It has been a momentous last few weeks for our Amicus Committee. Most recently, they worked on a brief in the Recinos v. Escobar case that ultimately played a major role in achieving a positive outcome facilitating access to justice. Recinos, which was initially before the Appeals Court, and was taken up sua sponte by the Supreme Judicial Court (SJC) in expedited fashion, deals with the jurisdiction of the Probate and Family Court to hear the case of a 20-year old woman seeking federal Special Immigrant Juvenile status before her 21st birthday in December.
In brief, since 1990, the federal government has provided for Special Immigrant Juvenile (SIJ) status to children, defined by federal law as unmarried persons under the age of 21, as a pathway to seek legal permanent resident status. SIJ status requires a finding of abuse, abandonment, or neglect by a specialized state court, and a determination that the child is dependent on the state court, in order to merit SIJ consideration by a federal immigration agency or federal immigration court. However, because the Massachusetts Probate and Family Court generally does not have jurisdiction beyond age 18, some judges felt constrained from making such findings for individuals who are 18, 19 or 20.
Thus, in Massachusetts, there is a small class of individuals – roughly estimated to be about 60 in number — that would otherwise qualify for SIJ status, but may be barred from doing so because the Probate and Family Court will not make a finding because they are aged 18 to 21. According to immigration law practitioners, anecdotally, the Probate and Family Court sometimes extends equity jurisdiction to hear these cases, but this is not uniform and judges have no guidance on the matter.
The brief, which we signed onto with a coalition of concerned organizations and individuals, argues that the Probate and Family Court has equity jurisdiction over youths up to the age of 21 to enter the findings needed to be eligible for SIJ status. Specifically, it argues that the pathway to permanent legal residency for immigrant youths requires the state courts to play an essential role and that the Probate and Family Court has equity jurisdiction over these cases. First, it argues that the Court’s equity jurisdiction is not limited by statute and makes the case that the Massachusetts Declaration of Rights supports this sort of equitable remedy. The brief further argues that children who have been abused, abandoned, or neglected are dependent on the court to make such a finding since they have been mistreated and because such a finding is required to qualify for SIJ status.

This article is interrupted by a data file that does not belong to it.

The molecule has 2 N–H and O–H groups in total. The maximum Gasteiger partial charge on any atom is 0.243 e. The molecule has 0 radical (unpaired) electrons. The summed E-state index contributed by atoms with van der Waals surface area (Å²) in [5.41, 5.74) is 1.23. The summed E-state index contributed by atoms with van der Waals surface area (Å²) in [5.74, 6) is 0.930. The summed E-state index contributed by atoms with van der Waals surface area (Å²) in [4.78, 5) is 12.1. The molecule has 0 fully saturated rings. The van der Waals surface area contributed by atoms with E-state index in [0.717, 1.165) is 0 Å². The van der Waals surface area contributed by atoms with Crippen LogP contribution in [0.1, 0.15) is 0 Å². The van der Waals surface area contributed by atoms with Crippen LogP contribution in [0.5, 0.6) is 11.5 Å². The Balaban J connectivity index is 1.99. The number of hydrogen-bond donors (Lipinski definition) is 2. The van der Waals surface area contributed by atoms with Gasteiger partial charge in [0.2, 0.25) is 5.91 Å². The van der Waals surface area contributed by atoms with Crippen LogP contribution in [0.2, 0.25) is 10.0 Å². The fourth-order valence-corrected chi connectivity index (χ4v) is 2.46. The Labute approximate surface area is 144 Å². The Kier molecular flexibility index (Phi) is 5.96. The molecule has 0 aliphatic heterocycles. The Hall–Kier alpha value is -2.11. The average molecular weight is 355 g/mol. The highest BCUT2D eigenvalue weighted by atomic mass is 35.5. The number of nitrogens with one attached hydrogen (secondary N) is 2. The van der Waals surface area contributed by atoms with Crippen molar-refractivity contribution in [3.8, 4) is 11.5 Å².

It is also important to note that the BBA has previously considered this issue. In 2014, the BBA Council approved a bill, entitled “An Act relative to abused, abandoned, or neglected immigrant juveniles,” which would have statutorily extended Probate and Family Court jurisdiction to this discrete group of individuals. The BBA’s Immigration Committee was the force behind this action, and current Co-Chairs Iris Gomez and Prasant Desai, along with former Co-Chair Bill Graves, were a great help in vetting the current case.
Thus, the brief here was a means to the same end, and footnote 15 on pages 43-44 of the brief addresses the interplay of the case and legislation. It notes that the Legislature is currently considering this session’s refiled versions of those bills (H1418/S740 – currently before the Joint Committee on the Judiciary) and argues that the fact that there are proposed bills pending “is not determinative of whether the court has equity jurisdiction without legislative action. In light of inconsistent positions held by lower court judges, both routes have been pursued to ensure that these vulnerable youth have the access to the courts they desperately need.”
On Thursday, November 5, the SJC heard oral argument on the case. The Justices asked a series of tough questions, raising concerns about the circularity of the dependency argument and the appellant’s reliance on case law where the Probate and Family Court exercised equity jurisdiction under very different factual circumstances. They also referenced our amicus brief. Justice Hines explains at about the 12 minute mark that she found the brief “extremely helpful” and noted that she felt the brief clarified the dependency issue. The Justices also asked about the pending legislation, and we hope that the explanation provided in the amicus brief and spelled out above helped them see the necessity of their action in this case.
As it turned out, on Monday, November 9, the SJC released their order, ruling in line with the brief – that the Probate and Family Court does have equity jurisdiction to decide the case, and remanding to that court for further proceedings on an expedited basis, so that the appellant may have time to apply for SIJ status before her 21st birthday. We applaud the SJC for their work on this case, first taking it up sua sponte, and then handling it in such an expedited manner in order to assure justice for an individual in need and clarify the law for a small class of dependent youths. We would also like to thank former BBA President Mary Ryan, and Cynthia Guizzetti, Nutter McClennen & Fish, LLP, and their team for drafting the brief and working with us to facilitate our participation.
In all, the BBA was proud to be involved with this case and couldn’t be more pleased with the outcome. We look forward to keeping you up to date on all the fine work of our Amicus Committee as they continue to review and consider cases locally and nationally.
– Jonathan Schreiber
Legislative and Public Policy Manager
Boston Bar Association